Under-23 men: Road race and time trial - Blazej Janiaczyk (Androni Giocattoli); Mateusz Taciak (KTK Kalisz); Michal Pawlyta (Legia Bazyliszek). Road race - Krzysztof Kuzniak (LKS Trasa Zielona Góra); Tomasz Smolen (KTT Konin); Michal Golas (Pacyfic Torun); Pawel Cieslik (GKS Tarnovia Tarnowo Podgórne). Reserves: Adam Snidko (Stypopol Biskupiec), Pawel Wachnik (CR4C Roannes), Bartosz Pajor (KTC Konin), Tomasz Marczynski (Pacyfic Torun)
Under 23 women: Joanna Ignasiak (Górnik Walbrzych); Malgorzata Jasinska (Krokus Mazur Barczewo); Monika Krawczyk (Kolejarz Jura Czestochowa); Aleksandra Zabrocka (Flota Gdynia); Magdalena Zamolska (Kross Ziemia Darlowska); Karolina Konieczna (MKS Start Peugeot A.Kita Lublin); Monika Grzebinoga (MKS Start Peugeot A.Kita Lublin); Marta Kozakiewicz (Kross Ziemia Darlowska). Reserves: Maja Wloszczowska (Lotto); Katarzyna Jagusiak (Stal Ekobud Grudziadz).
Liggett and Phinney to speak at Parkinson's gala
Cycling announcer Phil Liggett and former pro Davis Phinney will speak and present awards at the second Sunflower Revolution gala August 19 at the Hyatt Regency, Cincinnati, Ohio.
Phinney, whose Davis Phinney Foundation is hosting the gala, will present Dr. John M. Tew, a neurosurgeon with the Mayfield Clinic and Medical Director of The Neuroscience Institute at the University of Cincinnati and University Hospital, with the Victory Award. The award recognizes a distinguished medical professional who has made a significant contribution to Parkinson's disease research or treatment.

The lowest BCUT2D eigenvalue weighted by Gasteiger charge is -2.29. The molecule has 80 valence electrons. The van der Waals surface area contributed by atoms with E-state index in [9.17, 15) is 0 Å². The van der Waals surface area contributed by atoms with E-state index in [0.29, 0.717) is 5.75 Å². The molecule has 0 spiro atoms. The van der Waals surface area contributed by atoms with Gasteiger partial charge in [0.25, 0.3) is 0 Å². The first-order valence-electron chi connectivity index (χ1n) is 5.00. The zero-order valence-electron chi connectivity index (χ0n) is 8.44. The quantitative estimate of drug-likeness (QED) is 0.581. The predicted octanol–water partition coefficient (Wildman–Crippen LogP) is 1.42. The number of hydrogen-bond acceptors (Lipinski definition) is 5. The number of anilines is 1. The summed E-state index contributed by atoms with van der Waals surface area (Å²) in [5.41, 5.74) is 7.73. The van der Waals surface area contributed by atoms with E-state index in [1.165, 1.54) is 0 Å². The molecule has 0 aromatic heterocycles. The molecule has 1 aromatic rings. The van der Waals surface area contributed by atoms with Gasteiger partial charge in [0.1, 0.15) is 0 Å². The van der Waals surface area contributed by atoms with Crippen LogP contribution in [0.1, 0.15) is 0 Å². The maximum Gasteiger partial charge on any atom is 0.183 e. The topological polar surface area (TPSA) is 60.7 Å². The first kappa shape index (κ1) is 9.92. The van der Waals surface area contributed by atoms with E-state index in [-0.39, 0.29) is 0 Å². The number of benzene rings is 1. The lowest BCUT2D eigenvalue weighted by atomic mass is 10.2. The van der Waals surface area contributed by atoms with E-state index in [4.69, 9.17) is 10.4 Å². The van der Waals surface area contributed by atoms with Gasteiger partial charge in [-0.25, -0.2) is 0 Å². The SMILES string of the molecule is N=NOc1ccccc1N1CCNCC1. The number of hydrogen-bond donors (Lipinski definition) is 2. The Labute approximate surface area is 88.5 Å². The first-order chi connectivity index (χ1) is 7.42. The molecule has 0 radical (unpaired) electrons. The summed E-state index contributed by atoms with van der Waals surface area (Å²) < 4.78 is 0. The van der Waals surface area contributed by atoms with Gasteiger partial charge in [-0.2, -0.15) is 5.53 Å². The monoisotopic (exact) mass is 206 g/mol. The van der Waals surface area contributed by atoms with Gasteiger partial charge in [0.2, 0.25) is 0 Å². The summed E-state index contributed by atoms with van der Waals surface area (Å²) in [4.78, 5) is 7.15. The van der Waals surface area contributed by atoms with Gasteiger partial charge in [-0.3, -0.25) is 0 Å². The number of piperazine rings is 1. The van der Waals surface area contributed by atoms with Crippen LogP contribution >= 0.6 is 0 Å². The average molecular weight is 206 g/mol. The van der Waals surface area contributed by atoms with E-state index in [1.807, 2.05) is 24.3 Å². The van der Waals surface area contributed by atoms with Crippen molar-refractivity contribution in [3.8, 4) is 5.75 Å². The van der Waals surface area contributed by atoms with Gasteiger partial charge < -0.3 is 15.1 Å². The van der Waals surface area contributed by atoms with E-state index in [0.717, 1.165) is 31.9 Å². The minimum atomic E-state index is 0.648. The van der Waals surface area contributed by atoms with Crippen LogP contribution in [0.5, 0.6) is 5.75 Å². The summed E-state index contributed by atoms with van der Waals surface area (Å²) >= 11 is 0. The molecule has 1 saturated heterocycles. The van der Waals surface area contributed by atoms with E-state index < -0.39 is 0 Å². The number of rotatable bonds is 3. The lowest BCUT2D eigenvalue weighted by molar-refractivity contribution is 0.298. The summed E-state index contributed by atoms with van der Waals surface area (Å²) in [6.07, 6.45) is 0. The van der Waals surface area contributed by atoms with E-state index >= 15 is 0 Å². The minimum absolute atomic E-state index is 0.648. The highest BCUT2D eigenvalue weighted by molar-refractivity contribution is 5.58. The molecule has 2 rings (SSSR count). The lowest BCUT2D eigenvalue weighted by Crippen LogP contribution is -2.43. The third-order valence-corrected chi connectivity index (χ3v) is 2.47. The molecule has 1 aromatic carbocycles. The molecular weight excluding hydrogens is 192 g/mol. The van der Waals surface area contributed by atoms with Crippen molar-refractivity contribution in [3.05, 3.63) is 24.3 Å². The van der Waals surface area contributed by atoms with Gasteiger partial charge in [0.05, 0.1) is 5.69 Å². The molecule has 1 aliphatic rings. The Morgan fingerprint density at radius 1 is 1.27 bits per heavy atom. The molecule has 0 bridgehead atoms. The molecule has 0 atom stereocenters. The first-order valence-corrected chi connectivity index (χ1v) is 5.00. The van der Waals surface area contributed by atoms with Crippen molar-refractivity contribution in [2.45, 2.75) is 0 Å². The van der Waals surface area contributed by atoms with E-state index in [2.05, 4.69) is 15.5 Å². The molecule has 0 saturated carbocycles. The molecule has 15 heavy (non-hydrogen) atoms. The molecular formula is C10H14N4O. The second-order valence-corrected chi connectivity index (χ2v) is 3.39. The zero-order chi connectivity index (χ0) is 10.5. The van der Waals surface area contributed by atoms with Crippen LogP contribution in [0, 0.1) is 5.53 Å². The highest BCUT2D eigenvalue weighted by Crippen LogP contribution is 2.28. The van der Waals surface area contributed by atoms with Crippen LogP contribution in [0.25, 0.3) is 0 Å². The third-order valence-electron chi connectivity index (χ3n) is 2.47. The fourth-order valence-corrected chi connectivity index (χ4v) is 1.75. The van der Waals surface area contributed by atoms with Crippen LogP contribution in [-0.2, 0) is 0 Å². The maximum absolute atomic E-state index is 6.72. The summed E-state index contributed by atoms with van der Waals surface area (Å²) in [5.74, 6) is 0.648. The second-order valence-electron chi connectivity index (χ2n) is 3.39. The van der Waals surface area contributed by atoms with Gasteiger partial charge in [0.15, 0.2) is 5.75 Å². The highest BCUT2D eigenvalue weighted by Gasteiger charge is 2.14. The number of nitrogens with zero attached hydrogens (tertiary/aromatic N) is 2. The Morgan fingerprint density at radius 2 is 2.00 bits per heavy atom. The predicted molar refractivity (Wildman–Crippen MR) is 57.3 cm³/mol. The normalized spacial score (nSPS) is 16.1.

Phinney also will present the Every Victory Counts award, which honours the contributions of a person or family touched by Parkinson's, to Peter and Kitty Strauss of Cincinnati in recognition of their courage, optimism, grace, and tireless efforts on behalf of others living with this incurable disease.
The Sunflower Revolution gala will feature a dinner and live and silent auctions. Phil Liggett will be the keynote speaker, and Local 12 anchor Rob Braun will serve as emcee. A Parkinson's Symposium & Expo for physicians, patients, and caregivers will follow on Saturday, August 20, at the Hyatt.
Bike rides of 25 and 62 miles in the Loveland-Morrow area will conclude the event on August 21. Riders will include Davis and his wife, Olympic gold medalist Connie Carpenter Phinney, Liggett, and the legendary bicycle frame builder Ben Serotta.
To request an invitation to the gala or bike ride, please contact Cindy Starr at 584-0879 or email@example.com.
28th Annual Hanes Park Criterium
Twenty-seven years of bicycle heritage continues on July 31 around Hanes Park in Winston-Salem, North Carolina with the 2005 edition of the Hanes Park Criterium. The race offers over $10,000 in total prizes with $1000 to the winner of the Pro/Am event. There will be events for both children and adults and all proceeds after expenses will be donated to the Lance Armstrong Foundation and the Brenner's Children Hospital.
For more information see www.nccycling.com.
(All rights reserved/Copyright Knapp Communications Pty Limited 2005)